support the mens rea requirement only if the statute specifically
provides that negligent conduct is sufficient.
General Intent v. Specific Intent Crimes
Criminal charges are sometimes classified as either "general intent" or
"specific intent" crimes.
A general intent crime is one in which the prosecutor must only prove
that the person committed the act, and did so either intentionally,
knowingly, recklessly, or with criminal negligence. An example of a
general intent crime is "negligent homicide." Under Utah Code 76-5-206,
a person is guilty of negligent homicide if the person commits any act
"with criminal negligence" and by doing so, "causes the death of
another." There is no requirement of any proof that the defendant
intended to cause death. Instead, the only mens rea evidence required
is proof that the defendant's conduct was criminally negligent.
A specific intent crime requires proof not only of the general mens
rea, but also some additional intent element. Theft
is an example of a
specific intent crime. In order to prove theft under Utah Code
76-6-404, a prosecutor must prove that the defendant exercised
unauthorized control over the property of another, and also that the
defendant had the specific intent to permanently deprive the owner of
that property. Unless the evidence shows that the defendant had the
specific purpose to deprive the owner of the property, proof that the
defendant's actions were merely unauthorized is not sufficient to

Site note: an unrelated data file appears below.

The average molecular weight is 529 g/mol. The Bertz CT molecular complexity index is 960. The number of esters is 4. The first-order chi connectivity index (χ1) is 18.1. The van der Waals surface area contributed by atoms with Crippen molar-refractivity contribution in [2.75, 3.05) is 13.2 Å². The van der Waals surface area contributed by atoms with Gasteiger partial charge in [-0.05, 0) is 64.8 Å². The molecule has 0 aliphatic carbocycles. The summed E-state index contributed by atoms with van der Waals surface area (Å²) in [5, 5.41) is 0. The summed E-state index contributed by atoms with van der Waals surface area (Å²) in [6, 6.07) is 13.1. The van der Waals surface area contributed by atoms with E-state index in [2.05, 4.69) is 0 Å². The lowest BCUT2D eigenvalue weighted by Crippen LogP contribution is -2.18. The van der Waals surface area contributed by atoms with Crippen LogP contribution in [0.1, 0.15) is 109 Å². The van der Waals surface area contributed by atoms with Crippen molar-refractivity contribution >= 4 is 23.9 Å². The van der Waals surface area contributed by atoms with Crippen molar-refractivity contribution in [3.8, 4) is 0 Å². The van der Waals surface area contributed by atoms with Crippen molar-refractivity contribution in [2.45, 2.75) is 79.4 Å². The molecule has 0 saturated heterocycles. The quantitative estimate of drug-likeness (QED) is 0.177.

support a charge of theft.
Strict Liability - An Exception to the Rule
Utah criminal law provides an exception to the general rule
requiring proof of a necessary mental state. Certain offenses have been
defined under Utah criminal law as requiring only proof of the
prohibited conduct, without regard to the defendant's intent
or state of mind. Such offenses are sometimes referred to as "strict
Utah Code 76-2-101 provides that if an offense involves strict
liability, then there is no requirement of proof that the defendant
acted intentionally, knowingly, recklessly, or with criminal negligent.
Utah Code 76-2-101(2) specifically exempts sections of the Utah Traffic
Code found in Title 41, Chapter 6a from the ordinary mens rea
requirements of criminal responsibility. For other crimes to qualify as
strict liability offenses, Utah Code 76-2-103 requires that
the statute defining the offense must clearly indicate "a
legislative purpose to impose criminal responsibility for commission of
the conduct prohibited by the statute without requiring proof of any
culpable mental state."
Finding a Utah Criminal Defense Attorney in Salt Lake City
you have been charged with a crime, having the assistance of an
attorney can be critical. Based in Salt Lake City,
criminal defense lawyer
Stephen Howard has successfully protected his
clients' rights in cases ranging from aggravated murder to shoplifting,
and virtually everything in between. Mr. Howard provides legal services
to clients throughout Utah.
today to arrange
for an initial confidential consultation.
RELATED CRIMINAL CODE SECTIONS
76-2-105 - Transferred Intent
Utah Code 76-2-202 - Accomplice Liability
Code 76-2-304 - Mistake of Fact and Ignorance of Law Defenses